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Don't rely on PayPal
by r-mcm / August 14, 2008 6:04 AM PDT

We bought some MP3 players purportedly from an address in the UK. When they arrived, they had been sent from Hong Kong and, when we tested them, were fraudulently showing a greater capacity than they held.

We followed PayPal's instructions precisely and against our better judgement returned them, at our expense, using the postal service they required.

PayPal then refused to refund us, supposedly because we could not provide proof of delivery (although they did acknowledge proof of despatch). They refused to give us any evidence (even a statement) from the vendor that they had not in fact received them, and closed the case - despite going to appeal.

NB the vendor while this was going on, despite having a high rating, stopped doing business on e-Bay.

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What NOT to buy on ebay
by mrsjkoster / August 1, 2008 11:29 PM PDT

I've been exclusively a buyer on ebay since 2000, and I've been hacked but not scammed. I think it's because of what I buy. I buy china, toys and hobby supplies primarily. I don't buy things that are likely to be stolen property or that are easy to scam. For things like speakers, you're better off buying them from the local big box/discount store, where you get NIB, can see what you're buying, and have better return policies. I'd never buy a tv, ipod or similar item from an ebay seller. And don't forget that you need to support local businesses from a tax-base point of view. I know there are wonderful, honest sellers out there--I've bought from hundreds of them and will continue to do so. But remember, you get what you pay for, and an extreme bargain may not be a bargain at all. Caveat emptor. Denise

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Watch for Hijacked Sites, too.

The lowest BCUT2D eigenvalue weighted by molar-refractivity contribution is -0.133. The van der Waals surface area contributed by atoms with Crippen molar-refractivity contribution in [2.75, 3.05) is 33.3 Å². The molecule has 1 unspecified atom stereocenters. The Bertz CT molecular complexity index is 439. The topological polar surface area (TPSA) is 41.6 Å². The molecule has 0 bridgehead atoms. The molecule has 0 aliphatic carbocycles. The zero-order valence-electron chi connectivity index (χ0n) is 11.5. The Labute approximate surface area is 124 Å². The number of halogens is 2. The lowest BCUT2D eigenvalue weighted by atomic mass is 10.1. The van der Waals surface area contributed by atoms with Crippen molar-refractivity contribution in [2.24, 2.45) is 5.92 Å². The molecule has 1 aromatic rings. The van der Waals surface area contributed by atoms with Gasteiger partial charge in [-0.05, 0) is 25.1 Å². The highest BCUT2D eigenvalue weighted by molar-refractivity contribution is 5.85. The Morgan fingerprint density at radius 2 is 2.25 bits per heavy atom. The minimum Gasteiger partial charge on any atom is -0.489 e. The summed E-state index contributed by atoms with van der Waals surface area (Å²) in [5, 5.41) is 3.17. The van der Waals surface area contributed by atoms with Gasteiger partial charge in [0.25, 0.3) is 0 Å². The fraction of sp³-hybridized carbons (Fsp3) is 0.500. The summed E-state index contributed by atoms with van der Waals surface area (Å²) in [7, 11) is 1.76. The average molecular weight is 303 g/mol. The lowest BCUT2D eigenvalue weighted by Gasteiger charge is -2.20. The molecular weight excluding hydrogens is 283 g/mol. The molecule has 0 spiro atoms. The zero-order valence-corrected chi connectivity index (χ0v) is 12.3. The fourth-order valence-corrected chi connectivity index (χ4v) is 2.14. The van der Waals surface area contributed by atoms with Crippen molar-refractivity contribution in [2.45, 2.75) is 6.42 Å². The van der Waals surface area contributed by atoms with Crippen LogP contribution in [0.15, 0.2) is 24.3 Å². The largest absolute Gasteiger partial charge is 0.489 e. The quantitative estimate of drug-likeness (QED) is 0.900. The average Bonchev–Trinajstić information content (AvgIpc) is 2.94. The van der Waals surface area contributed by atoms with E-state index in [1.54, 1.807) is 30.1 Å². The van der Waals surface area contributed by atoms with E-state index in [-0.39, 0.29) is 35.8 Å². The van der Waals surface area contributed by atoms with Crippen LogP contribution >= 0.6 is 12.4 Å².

by Clarence Duffy / August 2, 2008 12:09 AM PDT

This may not apply to your situation, but I look at the items previously sold by the seller. If the seller has a history of selling doll clothes or low tech stuff, but now seems to offer the highly sought after Wii or Eee PC901, you may be looking at a highjacked site. For merchants, I also check And, as everyone else has said, PayPal. Too many bogus "cashier's check" incidents. Question: Has anyone seen a counterfeit USPS Money Order?

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New Outrage
by brrwilliams / August 1, 2008 11:35 PM PDT

The seller, Paydaysomeday has just listed the exact speakers for sale again.I find this very suspicious as he did not have any speakers listed until yesterday-other than the one's I purchased in June.I have notified Ebay, Paypal, and Discover. Here is the update on my actions. Ebay was very nice and has investigated and removed the strike the seller put on me. Paypal and Discover have told me they'll let me know in 30 days-which seems excessive given the situation. Because Ebay has removed the strike, I can no longer leave additional feedback on the seller.Thank you for all of your feedback.I will never buy electronics or things that have to work again on Ebay. It's sad for Ebay because I regularly buy $5,000+ for personal use and over $15,000 a year for work online.

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by ranman54 / August 1, 2008 11:42 PM PDT

You've done the right thing. Discover Card or PayPal will take care of your needs.

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Beware stock photos
by clibil / August 2, 2008 3:28 PM PDT

I checked this item on eBay
( 250263098122 )
and it looks as if the photo is a stock photo, not of the actual item itself.
My impartial comment would be "Would a buyer with a lot of existing positive feedbacks suddenly rip off a seller ? or is it more likely that a massive bulk seller didn't actually inspect the item before sending ?"
Everyone's advice is right - go to Paypal and get a chargeback.
Did you photograph the item before you returned it ? Always worth having a full photographic record.
I never sell items without a photo actually taken of the item - often 3 or 4.
Hope you get your cash back - and in future don't buy items shown with stock photographs